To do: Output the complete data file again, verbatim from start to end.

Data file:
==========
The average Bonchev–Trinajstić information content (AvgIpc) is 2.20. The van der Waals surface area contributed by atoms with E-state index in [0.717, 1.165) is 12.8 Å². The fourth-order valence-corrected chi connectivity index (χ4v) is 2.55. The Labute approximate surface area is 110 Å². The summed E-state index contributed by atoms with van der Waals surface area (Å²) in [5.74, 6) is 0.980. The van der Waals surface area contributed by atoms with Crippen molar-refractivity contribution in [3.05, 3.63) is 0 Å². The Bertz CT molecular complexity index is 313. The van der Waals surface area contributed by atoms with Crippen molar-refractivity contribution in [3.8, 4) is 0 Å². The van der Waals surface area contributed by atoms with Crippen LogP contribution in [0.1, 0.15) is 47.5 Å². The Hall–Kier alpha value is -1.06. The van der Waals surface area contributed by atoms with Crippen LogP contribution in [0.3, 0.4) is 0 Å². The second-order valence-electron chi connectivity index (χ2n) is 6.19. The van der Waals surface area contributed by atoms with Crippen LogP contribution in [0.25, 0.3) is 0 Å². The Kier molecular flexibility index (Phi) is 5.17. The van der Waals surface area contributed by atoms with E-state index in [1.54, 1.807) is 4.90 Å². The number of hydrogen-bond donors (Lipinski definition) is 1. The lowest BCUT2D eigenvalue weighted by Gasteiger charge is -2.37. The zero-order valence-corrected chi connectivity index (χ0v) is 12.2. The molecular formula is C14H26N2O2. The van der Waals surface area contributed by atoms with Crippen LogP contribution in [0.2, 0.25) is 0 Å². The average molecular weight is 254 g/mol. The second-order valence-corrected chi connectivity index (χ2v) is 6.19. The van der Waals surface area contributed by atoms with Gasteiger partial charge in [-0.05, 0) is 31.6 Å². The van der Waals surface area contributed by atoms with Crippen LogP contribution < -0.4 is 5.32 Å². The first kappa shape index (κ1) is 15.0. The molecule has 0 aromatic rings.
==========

The average Bonchev–Trinajstić information content (AvgIpc) is 2.20. The van der Waals surface area contributed by atoms with E-state index in [0.717, 1.165) is 12.8 Å². The fourth-order valence-corrected chi connectivity index (χ4v) is 2.55. The Labute approximate surface area is 110 Å². The summed E-state index contributed by atoms with van der Waals surface area (Å²) in [5.74, 6) is 0.980. The van der Waals surface area contributed by atoms with Crippen molar-refractivity contribution in [3.05, 3.63) is 0 Å². The Bertz CT molecular complexity index is 313. The van der Waals surface area contributed by atoms with Crippen molar-refractivity contribution in [3.8, 4) is 0 Å². The van der Waals surface area contributed by atoms with Crippen LogP contribution in [0.1, 0.15) is 47.5 Å². The Hall–Kier alpha value is -1.06. The van der Waals surface area contributed by atoms with Crippen LogP contribution in [0.3, 0.4) is 0 Å². The second-order valence-electron chi connectivity index (χ2n) is 6.19. The van der Waals surface area contributed by atoms with Crippen LogP contribution in [0.25, 0.3) is 0 Å². The Kier molecular flexibility index (Phi) is 5.17. The van der Waals surface area contributed by atoms with E-state index in [1.54, 1.807) is 4.90 Å². The number of hydrogen-bond donors (Lipinski definition) is 1. The lowest BCUT2D eigenvalue weighted by Gasteiger charge is -2.37. The zero-order valence-corrected chi connectivity index (χ0v) is 12.2. The molecular formula is C14H26N2O2. The van der Waals surface area contributed by atoms with Crippen LogP contribution in [0.2, 0.25) is 0 Å². The average molecular weight is 254 g/mol. The second-order valence-corrected chi connectivity index (χ2v) is 6.19. The van der Waals surface area contributed by atoms with Gasteiger partial charge in [-0.05, 0) is 31.6 Å². The van der Waals surface area contributed by atoms with Crippen LogP contribution < -0.4 is 5.32 Å². The first kappa shape index (κ1) is 15.0. The molecule has 0 aromatic rings.